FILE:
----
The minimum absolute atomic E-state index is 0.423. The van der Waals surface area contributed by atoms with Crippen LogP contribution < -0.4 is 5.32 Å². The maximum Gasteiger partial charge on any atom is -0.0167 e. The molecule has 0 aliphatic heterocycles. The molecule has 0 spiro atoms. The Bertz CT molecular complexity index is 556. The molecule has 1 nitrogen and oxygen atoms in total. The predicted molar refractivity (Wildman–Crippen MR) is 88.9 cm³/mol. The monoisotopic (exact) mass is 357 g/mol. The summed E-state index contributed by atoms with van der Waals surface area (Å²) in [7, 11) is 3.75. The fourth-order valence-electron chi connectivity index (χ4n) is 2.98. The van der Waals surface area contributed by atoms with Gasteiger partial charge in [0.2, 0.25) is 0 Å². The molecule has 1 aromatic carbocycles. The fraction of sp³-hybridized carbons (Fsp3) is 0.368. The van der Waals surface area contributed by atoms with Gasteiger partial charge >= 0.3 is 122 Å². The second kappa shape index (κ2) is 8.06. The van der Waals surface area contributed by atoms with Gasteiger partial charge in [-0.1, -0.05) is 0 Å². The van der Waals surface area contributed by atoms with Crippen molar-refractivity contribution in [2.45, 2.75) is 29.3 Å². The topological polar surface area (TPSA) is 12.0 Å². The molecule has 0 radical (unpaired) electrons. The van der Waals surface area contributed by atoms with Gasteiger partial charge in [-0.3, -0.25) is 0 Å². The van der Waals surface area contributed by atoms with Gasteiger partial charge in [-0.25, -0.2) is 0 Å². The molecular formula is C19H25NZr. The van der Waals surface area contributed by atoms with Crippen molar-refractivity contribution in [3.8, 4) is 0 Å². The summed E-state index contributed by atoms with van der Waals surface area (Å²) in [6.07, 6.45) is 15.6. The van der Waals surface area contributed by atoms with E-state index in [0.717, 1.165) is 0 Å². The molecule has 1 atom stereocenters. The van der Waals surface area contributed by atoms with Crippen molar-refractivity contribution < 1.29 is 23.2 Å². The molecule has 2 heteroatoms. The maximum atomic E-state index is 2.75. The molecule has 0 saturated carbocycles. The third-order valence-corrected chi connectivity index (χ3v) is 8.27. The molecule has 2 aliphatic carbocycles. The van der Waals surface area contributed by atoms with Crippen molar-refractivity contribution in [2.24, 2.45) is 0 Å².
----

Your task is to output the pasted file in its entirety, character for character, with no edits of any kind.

The minimum absolute atomic E-state index is 0.423. The van der Waals surface area contributed by atoms with Crippen LogP contribution < -0.4 is 5.32 Å². The maximum Gasteiger partial charge on any atom is -0.0167 e. The molecule has 0 aliphatic heterocycles. The molecule has 0 spiro atoms. The Bertz CT molecular complexity index is 556. The molecule has 1 nitrogen and oxygen atoms in total. The predicted molar refractivity (Wildman–Crippen MR) is 88.9 cm³/mol. The monoisotopic (exact) mass is 357 g/mol. The summed E-state index contributed by atoms with van der Waals surface area (Å²) in [7, 11) is 3.75. The fourth-order valence-electron chi connectivity index (χ4n) is 2.98. The van der Waals surface area contributed by atoms with Gasteiger partial charge in [0.2, 0.25) is 0 Å². The molecule has 1 aromatic carbocycles. The fraction of sp³-hybridized carbons (Fsp3) is 0.368. The van der Waals surface area contributed by atoms with Gasteiger partial charge >= 0.3 is 122 Å². The second kappa shape index (κ2) is 8.06. The van der Waals surface area contributed by atoms with Gasteiger partial charge in [-0.1, -0.05) is 0 Å². The van der Waals surface area contributed by atoms with Crippen molar-refractivity contribution in [2.45, 2.75) is 29.3 Å². The topological polar surface area (TPSA) is 12.0 Å². The molecule has 0 radical (unpaired) electrons. The van der Waals surface area contributed by atoms with Gasteiger partial charge in [-0.3, -0.25) is 0 Å². The van der Waals surface area contributed by atoms with Gasteiger partial charge in [-0.25, -0.2) is 0 Å². The molecular formula is C19H25NZr. The van der Waals surface area contributed by atoms with Crippen molar-refractivity contribution in [3.8, 4) is 0 Å². The summed E-state index contributed by atoms with van der Waals surface area (Å²) in [6.07, 6.45) is 15.6. The van der Waals surface area contributed by atoms with E-state index in [0.717, 1.165) is 0 Å². The molecule has 1 atom stereocenters. The van der Waals surface area contributed by atoms with Crippen molar-refractivity contribution < 1.29 is 23.2 Å². The molecule has 2 heteroatoms. The maximum atomic E-state index is 2.75. The molecule has 0 saturated carbocycles. The third-order valence-corrected chi connectivity index (χ3v) is 8.27. The molecule has 2 aliphatic carbocycles. The van der Waals surface area contributed by atoms with Crippen molar-refractivity contribution in [2.24, 2.45) is 0 Å².